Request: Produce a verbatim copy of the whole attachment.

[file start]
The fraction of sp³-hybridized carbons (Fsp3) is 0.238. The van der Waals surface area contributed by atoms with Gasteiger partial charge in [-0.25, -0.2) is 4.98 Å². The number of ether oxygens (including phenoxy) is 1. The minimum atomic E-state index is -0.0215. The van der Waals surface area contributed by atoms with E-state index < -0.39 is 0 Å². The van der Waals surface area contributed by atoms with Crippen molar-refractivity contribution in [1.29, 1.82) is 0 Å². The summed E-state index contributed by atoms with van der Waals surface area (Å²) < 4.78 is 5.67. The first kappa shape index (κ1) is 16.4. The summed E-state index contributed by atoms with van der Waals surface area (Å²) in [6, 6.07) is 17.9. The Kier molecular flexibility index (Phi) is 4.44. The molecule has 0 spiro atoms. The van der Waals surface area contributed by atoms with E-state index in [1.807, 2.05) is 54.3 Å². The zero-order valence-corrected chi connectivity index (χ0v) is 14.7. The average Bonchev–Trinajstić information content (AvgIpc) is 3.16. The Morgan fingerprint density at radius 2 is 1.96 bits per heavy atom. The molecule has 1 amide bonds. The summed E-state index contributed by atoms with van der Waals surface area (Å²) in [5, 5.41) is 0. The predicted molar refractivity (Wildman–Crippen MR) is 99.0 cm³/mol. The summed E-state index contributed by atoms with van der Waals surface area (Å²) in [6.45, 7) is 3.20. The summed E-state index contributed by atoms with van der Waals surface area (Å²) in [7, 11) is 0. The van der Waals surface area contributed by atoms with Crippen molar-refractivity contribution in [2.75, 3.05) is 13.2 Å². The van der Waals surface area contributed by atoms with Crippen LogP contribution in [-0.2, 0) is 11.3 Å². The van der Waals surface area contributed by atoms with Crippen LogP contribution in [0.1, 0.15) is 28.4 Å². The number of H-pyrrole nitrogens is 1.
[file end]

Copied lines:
The fraction of sp³-hybridized carbons (Fsp3) is 0.238. The van der Waals surface area contributed by atoms with Gasteiger partial charge in [-0.25, -0.2) is 4.98 Å². The number of ether oxygens (including phenoxy) is 1. The minimum atomic E-state index is -0.0215. The van der Waals surface area contributed by atoms with E-state index < -0.39 is 0 Å². The van der Waals surface area contributed by atoms with Crippen molar-refractivity contribution in [1.29, 1.82) is 0 Å². The summed E-state index contributed by atoms with van der Waals surface area (Å²) < 4.78 is 5.67. The first kappa shape index (κ1) is 16.4. The summed E-state index contributed by atoms with van der Waals surface area (Å²) in [6, 6.07) is 17.9. The Kier molecular flexibility index (Phi) is 4.44. The molecule has 0 spiro atoms. The van der Waals surface area contributed by atoms with E-state index in [1.807, 2.05) is 54.3 Å². The zero-order valence-corrected chi connectivity index (χ0v) is 14.7. The average Bonchev–Trinajstić information content (AvgIpc) is 3.16. The Morgan fingerprint density at radius 2 is 1.96 bits per heavy atom. The molecule has 1 amide bonds. The summed E-state index contributed by atoms with van der Waals surface area (Å²) in [5, 5.41) is 0. The predicted molar refractivity (Wildman–Crippen MR) is 99.0 cm³/mol. The summed E-state index contributed by atoms with van der Waals surface area (Å²) in [6.45, 7) is 3.20. The summed E-state index contributed by atoms with van der Waals surface area (Å²) in [7, 11) is 0. The van der Waals surface area contributed by atoms with Crippen molar-refractivity contribution in [2.75, 3.05) is 13.2 Å². The van der Waals surface area contributed by atoms with Crippen LogP contribution in [-0.2, 0) is 11.3 Å². The van der Waals surface area contributed by atoms with Crippen LogP contribution in [0.1, 0.15) is 28.4 Å². The number of H-pyrrole nitrogens is 1.